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rear
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English Dictionary: rear by the DICT Development Group
7 results for rear
From WordNet (r) 3.0 (2006) [wn]:
rear
adj
  1. located in or toward the back or rear; "the chair's rear legs"; "the rear door of the plane"; "on the rearward side"
    Synonym(s): rear(a), rearward(a)
n
  1. the back of a military formation or procession; "infantrymen were in the rear"
    Antonym(s): head
  2. the side of an object that is opposite its front; "his room was toward the rear of the hotel"
    Synonym(s): rear, backside, back end
    Antonym(s): forepart, front, front end
  3. the part of something that is furthest from the normal viewer; "he stood at the back of the stage"; "it was hidden in the rear of the store"
    Synonym(s): back, rear
    Antonym(s): front
  4. the fleshy part of the human body that you sit on; "he deserves a good kick in the butt"; "are you going to sit on your fanny and do nothing?"
    Synonym(s): buttocks, nates, arse, butt, backside, bum, buns, can, fundament, hindquarters, hind end, keister, posterior, prat, rear, rear end, rump, stern, seat, tail, tail end, tooshie, tush, bottom, behind, derriere, fanny, ass
  5. the side that goes last or is not normally seen; "he wrote the date on the back of the photograph"
    Synonym(s): rear, back
    Antonym(s): front
v
  1. stand up on the hind legs, of quadrupeds; "The horse reared in terror"
    Synonym(s): rear, rise up
  2. bring up; "raise a family"; "bring up children"
    Synonym(s): rear, raise, bring up, nurture, parent
  3. rise up; "The building rose before them"
    Synonym(s): rise, lift, rear
  4. cause to rise up
    Synonym(s): rear, erect
  5. construct, build, or erect; "Raise a barn"
    Synonym(s): raise, erect, rear, set up, put up
    Antonym(s): dismantle, level, pull down, rase, raze, take down, tear down
From Webster's Revised Unabridged Dictionary (1913) [web1913]:
   Rear \Rear\, a.
      Being behind, or in the hindmost part; hindmost; as, the rear
      rank of a company.
  
      {Rear admiral}, an officer in the navy, next in rank below a
            vice admiral, and above a commodore. See {Admiral}.
  
      {Rear front} (Mil.), the rear rank of a body of troops when
            faced about and standing in that position.
  
      {Rear guard} (Mil.), the division of an army that marches in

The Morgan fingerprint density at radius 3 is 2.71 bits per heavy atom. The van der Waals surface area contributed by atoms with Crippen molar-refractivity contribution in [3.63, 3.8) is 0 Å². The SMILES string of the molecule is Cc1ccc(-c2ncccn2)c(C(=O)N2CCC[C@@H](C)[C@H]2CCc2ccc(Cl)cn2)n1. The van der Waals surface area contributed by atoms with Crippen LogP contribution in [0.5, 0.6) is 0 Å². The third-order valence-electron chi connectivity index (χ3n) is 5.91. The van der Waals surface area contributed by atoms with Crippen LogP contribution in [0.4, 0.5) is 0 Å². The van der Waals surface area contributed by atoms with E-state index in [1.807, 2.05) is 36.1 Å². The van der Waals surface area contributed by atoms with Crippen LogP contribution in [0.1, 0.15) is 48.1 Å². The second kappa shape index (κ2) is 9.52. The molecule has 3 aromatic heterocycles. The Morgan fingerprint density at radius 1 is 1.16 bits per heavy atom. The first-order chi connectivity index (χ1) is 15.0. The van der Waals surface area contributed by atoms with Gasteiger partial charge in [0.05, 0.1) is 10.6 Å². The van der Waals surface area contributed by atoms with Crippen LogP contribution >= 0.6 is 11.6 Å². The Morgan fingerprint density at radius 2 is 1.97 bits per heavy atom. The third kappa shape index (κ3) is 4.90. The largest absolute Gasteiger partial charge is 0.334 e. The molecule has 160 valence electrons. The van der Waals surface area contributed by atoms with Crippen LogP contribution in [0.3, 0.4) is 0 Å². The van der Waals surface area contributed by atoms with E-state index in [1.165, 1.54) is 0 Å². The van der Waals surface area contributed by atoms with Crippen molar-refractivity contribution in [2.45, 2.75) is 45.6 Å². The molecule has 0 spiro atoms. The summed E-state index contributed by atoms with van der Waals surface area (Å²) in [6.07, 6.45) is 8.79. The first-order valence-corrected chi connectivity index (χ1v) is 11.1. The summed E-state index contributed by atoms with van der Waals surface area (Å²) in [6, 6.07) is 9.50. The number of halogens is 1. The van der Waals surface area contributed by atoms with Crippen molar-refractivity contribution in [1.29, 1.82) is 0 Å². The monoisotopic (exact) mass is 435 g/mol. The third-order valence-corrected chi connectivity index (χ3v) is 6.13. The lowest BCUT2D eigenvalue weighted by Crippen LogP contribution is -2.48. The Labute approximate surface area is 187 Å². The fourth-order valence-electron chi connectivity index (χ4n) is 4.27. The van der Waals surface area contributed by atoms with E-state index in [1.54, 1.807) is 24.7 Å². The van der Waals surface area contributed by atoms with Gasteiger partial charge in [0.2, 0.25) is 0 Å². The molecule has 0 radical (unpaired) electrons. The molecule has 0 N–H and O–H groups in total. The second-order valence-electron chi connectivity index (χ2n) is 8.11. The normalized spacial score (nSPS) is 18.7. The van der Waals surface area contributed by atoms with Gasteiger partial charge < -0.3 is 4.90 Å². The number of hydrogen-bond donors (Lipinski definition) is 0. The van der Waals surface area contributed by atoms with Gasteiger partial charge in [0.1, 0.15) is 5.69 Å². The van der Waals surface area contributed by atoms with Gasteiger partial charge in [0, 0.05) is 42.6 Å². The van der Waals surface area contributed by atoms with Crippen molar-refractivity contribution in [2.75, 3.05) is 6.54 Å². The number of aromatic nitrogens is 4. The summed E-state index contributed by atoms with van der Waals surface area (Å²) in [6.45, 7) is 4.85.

the rear of the main body to protect it; -- used also
            figuratively.
  
      {Rear line} (Mil.), the line in the rear of an army.
  
      {Rear rank} (Mil.), the rank or line of a body of troops
            which is in the rear, or last in order.
  
      {Rear sight} (Firearms), the sight nearest the breech.
  
      {To bring up the rear}, to come last or behind.

From Webster's Revised Unabridged Dictionary (1913) [web1913]:
   Rear \Rear\, adv.
      Early; soon. [Prov. Eng.]
  
               Then why does Cuddy leave his cot so rear! --Gay.

From Webster's Revised Unabridged Dictionary (1913) [web1913]:
   Rear \Rear\, n. [OF. riere behind, backward, fr. L. retro. Cf.
      {Arrear}.]
      1. The back or hindmost part; that which is behind, or last
            on order; -- opposed to {front}.
  
                     Nipped with the lagging rear of winter's frost.
                                                                              --Milton.
  
      2. Specifically, the part of an army or fleet which comes
            last, or is stationed behind the rest.
  
                     When the fierce foe hung on our broken rear.
                                                                              --Milton.

From Webster's Revised Unabridged Dictionary (1913) [web1913]:
   Rear \Rear\, v. i.
      To rise up on the hind legs, as a horse; to become erect.
  
      {Rearing bit}, a bit designed to prevent a horse from lifting
            his head when rearing. --Knight.

From Webster's Revised Unabridged Dictionary (1913) [web1913]:
   Rear \Rear\, v. t.
      To place in the rear; to secure the rear of. [R.]

From Webster's Revised Unabridged Dictionary (1913) [web1913]:
   Rear \Rear\, v. t. [imp. & p. p. {Reared}; p. pr. & vb. n.
      {Rearing}.] [AS. r[aemac]ran to raise, rear, elevate, for
      r[aemac]san, causative of r[c6]san to rise. See {Rise}, and
      cf. {Raise}.]
      1. To raise; to lift up; to cause to rise, become erect,
            etc.; to elevate; as, to rear a monolith.
  
                     In adoration at his feet I fell Submiss; he reared
                     me.                                                   --Milton.
  
                     It reareth our hearts from vain thoughts. --Barrow.
  
                     Mine [shall be] the first hand to rear her banner.
                                                                              --Ld. Lytton.
  
      2. To erect by building; to set up; to construct; as, to rear
            defenses or houses; to rear one government on the ruins of
            another.
  
                     One reared a font of stone.               --Tennyson.
  
      3. To lift and take up. [Obs. or R.]
  
                     And having her from Trompart lightly reared, Upon
                     his set the lovely load.                     --Spenser.
  
      4. To bring up to maturity, as young; to educate; to
            instruct; to foster; as, to rear offspring.
  
                     He wants a father to protect his youth, And rear him
                     up to virtue.                                    --Southern.
  
      5. To breed and raise; as, to rear cattle.
  
      6. To rouse; to strip up. [Obs.]
  
                     And seeks the tusky boar to rear.      --Dryden.
  
      Syn: To lift; elevate; erect; raise, build; establish. See
               the Note under {Raise}, 3
            (c) .
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